Joined
Feb 20, 2005
Messages
2,357
Location
The Deep South, Alabama
#55
Fort Fisher, 1864
On Dec. 17, Admiral David Dixon Porter sent instructions to A.C. Rhind, commander of the Louisiana: "You will proceed when ready, with the Louisiana, under your command to the east bar, New Inlet, and place the vessel as close to Fort Fisher as the water will permit, even to running her on the beach. When she is there she is to be exploded by means of clocks, slow matches, etc., which have been furnished you, at such time as your judgement may seem best." He noted, "I think that the concussion will tumble magazines that are built on framework, and that the famous mound will be among the things that were, and the guns buried beneath the ruins."
 

unionblue

Brev. Brig. Gen'l
Member of the Year
Joined
Feb 20, 2005
Messages
29,381
Location
Ocala, FL (as of December, 2015).
#56
In the fighting before Atlanta, Georgia, Union troops sometimes became seperated from their units or were captured on raids into the surrounding countryside.

Where prisoners were collected in public places, they were apt to receive some verbal abuse; women would call them "vandals' and old men would shake their fists at them. Most instances of physical violence against captured soldiers went unrecorded, occurring in remote places.

But in one instance abuse of a prisoner prompted a strong recation from the usually mild-mannered General Wheeler. An old farmer knocked a Union prisoner down, and the Confederate guard who was there then knocked the farmer down. The old man went to Wheeler and protested. Wheeler told him:

"If you want to fight, go join a company and fight, but don't hit a prisoner."

Unionblue
 
Joined
Feb 20, 2005
Messages
2,357
Location
The Deep South, Alabama
#57
Although not in the same era, this is worthy of remembrance, I believe.




"Guard with jealous attention the public liberty. Suspect everyone who approaches that jewel. Unfortunately, nothing will preserve it but downright force. Whenever you give up that force, you are ruined." --Patrick Henry
 
Joined
Feb 20, 2005
Messages
2,357
Location
The Deep South, Alabama
#58
In a letter from Confederate General D.H. Hill to Confederate General Jubal Early, in the years following the South's subjugation, he writes, "Why has the South become so toadyish and sycophantic? I think it is because the best and noblest were killed off during the war."
 
Joined
Feb 20, 2005
Messages
2,357
Location
The Deep South, Alabama
#60
  • Full Citation: Amory K. Allen, "Civil War Letters of Amory K. Allen," Indiana Magazine of History 31, no. 4 (December 1935): 338-386.
  • Home: Martin County (Loogootee)
  • Year: 1861-1865
  • Regiment:14th Indiana Volunteer Infantry, Co. C
  • Engagements: Cheat Mountain, Siege of Richmond, Antietam, Gettysburg, Battle of the Wilderness, Siege of Petersburg
  • Abstract: Allen (d. 1885) wrote letters to his wife throughout the war, from May 17, 1861-Apr. 23, 1865. He was involved in many of the war's major engagements. He often complains that his wife does not reciprocate his letters to her often enough, and that he misses her and their children very much. In his description of Antietam, in two separate letters (Sept. 20, 1862 and Oct. 15, 1862), he notes with some wonder that he was the only man in his company who was not killed or hurt. He does not think much of Emancipation, but constantly reiterates his dislike of Confederates and Southern sympathizers. He is injured in the Battle of the Wilderness, but returns to his regiment in August 1864 after it was merged with the 20th Indiana. He is injured again in early April 1865, and is in Seminary Hospital in Washington, D.C., when Lincoln is assassinated.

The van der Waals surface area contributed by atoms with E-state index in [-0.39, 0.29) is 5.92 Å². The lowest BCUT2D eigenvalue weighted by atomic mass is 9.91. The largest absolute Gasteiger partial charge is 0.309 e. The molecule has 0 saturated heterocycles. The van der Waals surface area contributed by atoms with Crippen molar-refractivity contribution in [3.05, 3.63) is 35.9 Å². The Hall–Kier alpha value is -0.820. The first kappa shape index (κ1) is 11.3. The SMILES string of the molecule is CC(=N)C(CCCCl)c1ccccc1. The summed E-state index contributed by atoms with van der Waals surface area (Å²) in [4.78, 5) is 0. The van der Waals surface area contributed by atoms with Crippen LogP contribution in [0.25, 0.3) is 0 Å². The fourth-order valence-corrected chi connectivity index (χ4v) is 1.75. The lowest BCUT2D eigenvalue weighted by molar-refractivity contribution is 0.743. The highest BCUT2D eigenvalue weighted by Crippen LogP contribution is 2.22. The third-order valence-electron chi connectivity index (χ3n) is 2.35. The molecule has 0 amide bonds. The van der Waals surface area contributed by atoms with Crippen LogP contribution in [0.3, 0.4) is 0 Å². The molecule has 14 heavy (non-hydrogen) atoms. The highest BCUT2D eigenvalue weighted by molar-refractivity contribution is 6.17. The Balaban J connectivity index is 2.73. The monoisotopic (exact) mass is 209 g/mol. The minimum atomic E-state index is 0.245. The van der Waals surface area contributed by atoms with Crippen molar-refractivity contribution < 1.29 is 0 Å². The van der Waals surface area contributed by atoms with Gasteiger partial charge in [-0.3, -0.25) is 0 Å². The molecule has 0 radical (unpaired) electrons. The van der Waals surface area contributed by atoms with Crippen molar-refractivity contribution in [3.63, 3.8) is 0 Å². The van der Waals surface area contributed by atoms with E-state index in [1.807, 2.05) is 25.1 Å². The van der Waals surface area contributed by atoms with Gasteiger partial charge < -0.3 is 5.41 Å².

• Sample Text:
    1. "We was in the very heart of the fight....The fight was awful we fought for 4 hours and got out of amunition [sic] and shot away all that the dead and wounded had left...So no more only I was in the fight and was not hurt." (near Sharpsburg, Md., Sept. 20, 1862)
    2. "I suppose you hear plenty of talk about the free negroes I don't know how the folks like it nor don't kear [sic] if it will only bring the war to an end any sooner....We are in war and anything to beat the south." (Jan. 8, 1863, Ft. Barnard, Va.)
    3. "The rebellion is bound to be put down and if it can't come down no other way it will be put down by force the last man in the Southern confederacy will be swept from the face of the earth rather than give them independance [sic] over us of the north and the union." (Petersburg, Va. Nov. 26, 1864)
    4. "Well I guess you have heared [sic] all about the president being kill [sic] by an assassin the most terrible of all circumstances that ever happened in the United States. I was not able to go to the funeral but I went out on the Street and Saw the hearse and procession pass which was the biggest thing of the kind I ever Saw." (Washington, D.C., April 23, 1865)
  • LC Subject Headings:
    1. United States. Army. Indiana Infantry Regiment, 14th (1861-1864)
    2. United States. Army. Indiana Infantry Regiment, 20th (1861-1865)
    3. Cheat Mountain, Battle of, W. Va., 1861
    4. Richmond (Va.) History Siege, 1862
    5. Peninsular Campaign, 1862
    6. Peninsular Campaign, 1862 Personal narratives.
    7. Antietam, Battle of, Md., 1862
    8. Gettysburg, Battle of, Gettysburg, Pa., 1863
    9. Wilderness, Battle of the, Va., 1864
    10. Petersburg (Va.) History Siege, 1864-1865
    11. Lincoln, Abraham, 1809-1865 Assassination Public opinion Sources.
 



Fewer ads. Lots of American Civil War content!
JOIN NOW: REGISTER HERE!
Top